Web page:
Improves program accountability. At a time when many out-of-work Americans are in need of food assistance for the first time in their lives, it is more critical than ever that every dollar go to families in need. By closing loopholes, cracking down on abuse and improving program integrity, the Farm Bill reduces the deficit without cutting standard benefits or removing any needy family from the program.

• Increases accountability in the Supplemental Nutrition Assistance Program (SNAP) by stopping lottery winners from continuing to receive assistance, preventing states from providing $1 per year in home heating assistance to individuals who do not have a heating bill for the sole purpose of providing extra benefits above what they would normally receive; ending misuse by college students whose families are not truly low-income; cracking down on retailers and recipients engaged in benefit trafficking; increasing requirements to prevent liquor and tobacco stores from accepting food assistance benefits.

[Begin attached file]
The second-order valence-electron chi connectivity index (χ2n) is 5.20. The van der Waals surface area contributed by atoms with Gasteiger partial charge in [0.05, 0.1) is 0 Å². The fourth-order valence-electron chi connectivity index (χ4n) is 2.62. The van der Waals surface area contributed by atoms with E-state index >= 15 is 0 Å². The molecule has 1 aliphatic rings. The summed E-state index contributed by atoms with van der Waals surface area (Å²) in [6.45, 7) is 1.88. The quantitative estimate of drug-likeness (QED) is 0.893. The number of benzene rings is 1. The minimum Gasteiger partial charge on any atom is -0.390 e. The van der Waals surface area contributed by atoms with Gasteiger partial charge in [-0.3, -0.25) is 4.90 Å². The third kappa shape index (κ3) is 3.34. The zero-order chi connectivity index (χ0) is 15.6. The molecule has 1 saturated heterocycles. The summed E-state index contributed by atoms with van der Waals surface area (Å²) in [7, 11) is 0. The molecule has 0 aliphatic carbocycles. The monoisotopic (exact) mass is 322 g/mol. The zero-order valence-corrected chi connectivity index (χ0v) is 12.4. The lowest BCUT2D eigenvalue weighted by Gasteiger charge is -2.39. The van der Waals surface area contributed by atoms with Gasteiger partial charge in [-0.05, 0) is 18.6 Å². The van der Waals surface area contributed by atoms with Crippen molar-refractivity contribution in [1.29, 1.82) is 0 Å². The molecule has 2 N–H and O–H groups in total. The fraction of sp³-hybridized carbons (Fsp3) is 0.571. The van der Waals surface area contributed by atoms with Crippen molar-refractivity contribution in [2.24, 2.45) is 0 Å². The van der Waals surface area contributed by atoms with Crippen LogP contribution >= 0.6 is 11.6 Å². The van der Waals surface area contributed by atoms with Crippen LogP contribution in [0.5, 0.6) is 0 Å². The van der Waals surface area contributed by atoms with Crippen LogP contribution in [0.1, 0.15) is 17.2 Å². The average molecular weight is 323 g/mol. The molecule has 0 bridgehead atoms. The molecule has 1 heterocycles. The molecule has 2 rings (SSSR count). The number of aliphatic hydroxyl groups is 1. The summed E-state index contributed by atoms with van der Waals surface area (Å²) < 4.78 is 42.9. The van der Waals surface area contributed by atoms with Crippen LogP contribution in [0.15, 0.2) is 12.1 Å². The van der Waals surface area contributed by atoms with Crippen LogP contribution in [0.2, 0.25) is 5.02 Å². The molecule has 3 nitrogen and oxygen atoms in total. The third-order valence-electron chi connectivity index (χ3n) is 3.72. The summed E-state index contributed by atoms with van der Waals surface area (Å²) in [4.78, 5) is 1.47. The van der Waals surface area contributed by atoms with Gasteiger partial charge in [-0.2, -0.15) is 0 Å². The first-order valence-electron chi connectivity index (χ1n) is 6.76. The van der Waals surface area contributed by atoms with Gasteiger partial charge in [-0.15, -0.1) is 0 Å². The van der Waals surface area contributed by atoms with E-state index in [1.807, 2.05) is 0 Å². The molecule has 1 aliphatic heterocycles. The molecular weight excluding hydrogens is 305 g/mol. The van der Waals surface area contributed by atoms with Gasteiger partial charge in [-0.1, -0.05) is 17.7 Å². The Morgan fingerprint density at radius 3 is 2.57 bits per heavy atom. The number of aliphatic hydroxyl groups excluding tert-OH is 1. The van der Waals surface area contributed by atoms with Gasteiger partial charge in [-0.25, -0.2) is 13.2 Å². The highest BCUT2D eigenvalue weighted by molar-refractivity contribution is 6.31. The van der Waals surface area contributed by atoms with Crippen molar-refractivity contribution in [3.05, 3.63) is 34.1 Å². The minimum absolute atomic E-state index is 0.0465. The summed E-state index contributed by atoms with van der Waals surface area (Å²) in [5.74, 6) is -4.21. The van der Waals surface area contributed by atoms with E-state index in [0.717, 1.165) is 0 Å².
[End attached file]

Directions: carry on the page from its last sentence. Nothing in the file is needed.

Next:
• Continuing growth in America’s diverse agricultural economy. The Agriculture Reform, Food and Jobs Act increases efficiency and accountability, saving tens of billions of dollars overall, while still strengthening agricultural jobs initiatives through:

• Export opportunities to help farmers find new global markets for their goods.

• Help for family farmers to sell locally, increasing support for farmers’ markets and spurring the creation of food hubs to connect farmers to schools and other community-based organizations.

• Training and access to capital to make it easier for beginning farmers to get off the ground.

• Initiatives to help American veterans start agriculture businesses.

• Growth in bio-based manufacturing (businesses producing goods in America from raw agricultural products grown in America) to create rural agriculture and urban manufacturing jobs.

• Innovation in bio-energy production, supporting non-food based advanced biomass energy production such as cellulosic ethanol and woody biomass power.

• Research to promote the commercialization of new agricultural innovations.

• Rural development initiatives to help rural communities upgrade infrastructure, extend broadband internet availability and create a better environment for small businesses.